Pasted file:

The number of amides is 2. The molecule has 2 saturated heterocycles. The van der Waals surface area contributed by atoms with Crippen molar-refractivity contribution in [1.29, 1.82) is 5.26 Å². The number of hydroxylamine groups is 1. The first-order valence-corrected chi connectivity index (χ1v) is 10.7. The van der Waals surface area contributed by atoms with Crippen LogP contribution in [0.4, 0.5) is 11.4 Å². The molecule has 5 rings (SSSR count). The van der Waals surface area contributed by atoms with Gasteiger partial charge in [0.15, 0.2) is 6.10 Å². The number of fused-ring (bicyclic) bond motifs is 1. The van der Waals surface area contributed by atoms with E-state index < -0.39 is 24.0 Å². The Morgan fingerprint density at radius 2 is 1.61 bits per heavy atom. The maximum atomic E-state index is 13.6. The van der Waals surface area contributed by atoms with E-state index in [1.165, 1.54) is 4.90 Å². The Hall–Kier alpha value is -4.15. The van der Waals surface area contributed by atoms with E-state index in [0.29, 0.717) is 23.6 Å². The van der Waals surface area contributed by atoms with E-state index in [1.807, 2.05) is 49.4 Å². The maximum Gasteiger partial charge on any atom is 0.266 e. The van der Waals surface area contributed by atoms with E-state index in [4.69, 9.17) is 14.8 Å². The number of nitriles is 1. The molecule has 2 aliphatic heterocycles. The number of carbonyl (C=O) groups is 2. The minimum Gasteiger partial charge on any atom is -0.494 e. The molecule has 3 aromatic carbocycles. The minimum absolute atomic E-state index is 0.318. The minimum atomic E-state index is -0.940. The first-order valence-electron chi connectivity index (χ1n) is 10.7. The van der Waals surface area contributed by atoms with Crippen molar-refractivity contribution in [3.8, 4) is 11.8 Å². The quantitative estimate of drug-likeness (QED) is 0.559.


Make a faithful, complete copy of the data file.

The number of amides is 2. The molecule has 2 saturated heterocycles. The van der Waals surface area contributed by atoms with Crippen molar-refractivity contribution in [1.29, 1.82) is 5.26 Å². The number of hydroxylamine groups is 1. The first-order valence-corrected chi connectivity index (χ1v) is 10.7. The van der Waals surface area contributed by atoms with Crippen LogP contribution in [0.4, 0.5) is 11.4 Å². The molecule has 5 rings (SSSR count). The van der Waals surface area contributed by atoms with Gasteiger partial charge in [0.15, 0.2) is 6.10 Å². The number of fused-ring (bicyclic) bond motifs is 1. The van der Waals surface area contributed by atoms with E-state index < -0.39 is 24.0 Å². The Morgan fingerprint density at radius 2 is 1.61 bits per heavy atom. The maximum atomic E-state index is 13.6. The van der Waals surface area contributed by atoms with E-state index in [1.165, 1.54) is 4.90 Å². The Hall–Kier alpha value is -4.15. The van der Waals surface area contributed by atoms with E-state index in [0.29, 0.717) is 23.6 Å². The van der Waals surface area contributed by atoms with E-state index in [1.807, 2.05) is 49.4 Å². The maximum Gasteiger partial charge on any atom is 0.266 e. The van der Waals surface area contributed by atoms with E-state index in [4.69, 9.17) is 14.8 Å². The number of nitriles is 1. The molecule has 2 aliphatic heterocycles. The number of carbonyl (C=O) groups is 2. The minimum Gasteiger partial charge on any atom is -0.494 e. The molecule has 3 aromatic carbocycles. The minimum absolute atomic E-state index is 0.318. The minimum atomic E-state index is -0.940. The first-order valence-electron chi connectivity index (χ1n) is 10.7. The van der Waals surface area contributed by atoms with Crippen molar-refractivity contribution in [3.8, 4) is 11.8 Å². The quantitative estimate of drug-likeness (QED) is 0.559.